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UK housing market improves but warning of obstacles to come

House prices across the UK are down just 0.5 per cent in a year as the housing market recovery continues.

New data from Zoopla shows seven regions of the UK seeing price rises and five seeing falls - but asking price reductions remain higher than average.

Buyer demand is up 11 per cent and sales agreed up 15 per cent from a year earlier and on average estate agency branches are agreeing six sales a day – up from 5.2 a year earlier.


The supply of homes is 21 per cent higher than a year ago and Zoopla now expects 1.1 million sales in 2024 – up from 1 million in 2023.

However Sarah Coles - head of personal finance at business consultancy Hargreaves Lansdown - cautions that the market still faces some serious hurdles.

She says: “Falling mortgage rates at the end of 2023 and beginning of 2024 made the key difference in boosting market optimism, and rates are starting to rise again. They’re still only roughly where they were a year ago – and the average two-year rate is still under 5.75 per cent – but a rise may persuade some buyers to press pause.

“We also need to keep an eye on the balance of supply and demand.

“We have more buyers around, but demand is far from fully recovered, there are more homes on the market now. With properties for sale up a fifth, the balance of power is likely to remain with buyers, who are still securing higher than average price reductions.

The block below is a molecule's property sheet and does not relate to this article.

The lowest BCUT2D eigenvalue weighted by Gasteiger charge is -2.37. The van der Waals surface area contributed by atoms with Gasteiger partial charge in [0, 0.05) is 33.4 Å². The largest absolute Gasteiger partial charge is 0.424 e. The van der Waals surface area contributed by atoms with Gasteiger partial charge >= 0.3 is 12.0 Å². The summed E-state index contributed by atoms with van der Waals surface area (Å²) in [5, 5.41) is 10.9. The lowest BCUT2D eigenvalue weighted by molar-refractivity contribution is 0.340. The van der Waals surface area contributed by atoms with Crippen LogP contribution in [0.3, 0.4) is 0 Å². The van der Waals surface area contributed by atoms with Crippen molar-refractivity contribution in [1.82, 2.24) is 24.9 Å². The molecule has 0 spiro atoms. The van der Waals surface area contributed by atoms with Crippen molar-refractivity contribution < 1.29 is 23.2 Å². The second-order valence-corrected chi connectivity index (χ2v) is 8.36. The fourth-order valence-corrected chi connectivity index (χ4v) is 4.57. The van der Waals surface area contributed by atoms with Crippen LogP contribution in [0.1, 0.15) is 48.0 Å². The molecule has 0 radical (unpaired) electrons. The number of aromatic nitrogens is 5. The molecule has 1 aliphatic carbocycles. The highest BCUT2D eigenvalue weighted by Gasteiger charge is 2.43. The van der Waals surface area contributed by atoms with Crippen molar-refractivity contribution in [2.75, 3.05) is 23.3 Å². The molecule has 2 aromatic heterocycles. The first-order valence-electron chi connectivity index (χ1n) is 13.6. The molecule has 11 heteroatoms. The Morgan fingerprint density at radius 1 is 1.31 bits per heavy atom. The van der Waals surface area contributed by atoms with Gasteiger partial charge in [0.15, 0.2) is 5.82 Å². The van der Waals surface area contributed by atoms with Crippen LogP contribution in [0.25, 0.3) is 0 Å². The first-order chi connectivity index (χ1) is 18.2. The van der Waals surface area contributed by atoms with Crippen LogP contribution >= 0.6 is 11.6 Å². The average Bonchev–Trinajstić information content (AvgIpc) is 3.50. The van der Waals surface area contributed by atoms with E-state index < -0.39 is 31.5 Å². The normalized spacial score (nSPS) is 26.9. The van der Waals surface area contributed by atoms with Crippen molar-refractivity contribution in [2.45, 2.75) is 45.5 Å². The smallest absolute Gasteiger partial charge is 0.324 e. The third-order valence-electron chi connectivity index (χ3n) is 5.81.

“The picture varies a great deal across the country. In the south, excluding London, we’re seeing the impact of relentless eye-watering price rises over the past few years.

“As a result, affordability is a major problem, and we’re still seeing asking prices drop significantly. London is an exception, because prices didn't rise as far or as fast as elsewhere in the south, so incomes have caught up a bit. It’s one of the strongest areas for sales right now. The rest of the country has seen prices rise over the past few years, just not quite so steeply or as high, so falls have been more limited.”

Looking further ahead, Coles says the strength of the economy will be key, adding that meagre business investment and low consumer confidence are likely to bring headwinds for economy and the property market.

She concludes: “This doesn’t mean buyers need to pack up and head home. If you can afford the property you want for the long term, and secure a manageable mortgage, you can ride out the short-term ups and downs of the market.

“It does mean it makes sense to drive a hard bargain, and it'll be important not to spend your way through your emergency savings safety net, because if there are tough times ahead, it will make all the difference to have something to fall back on.”


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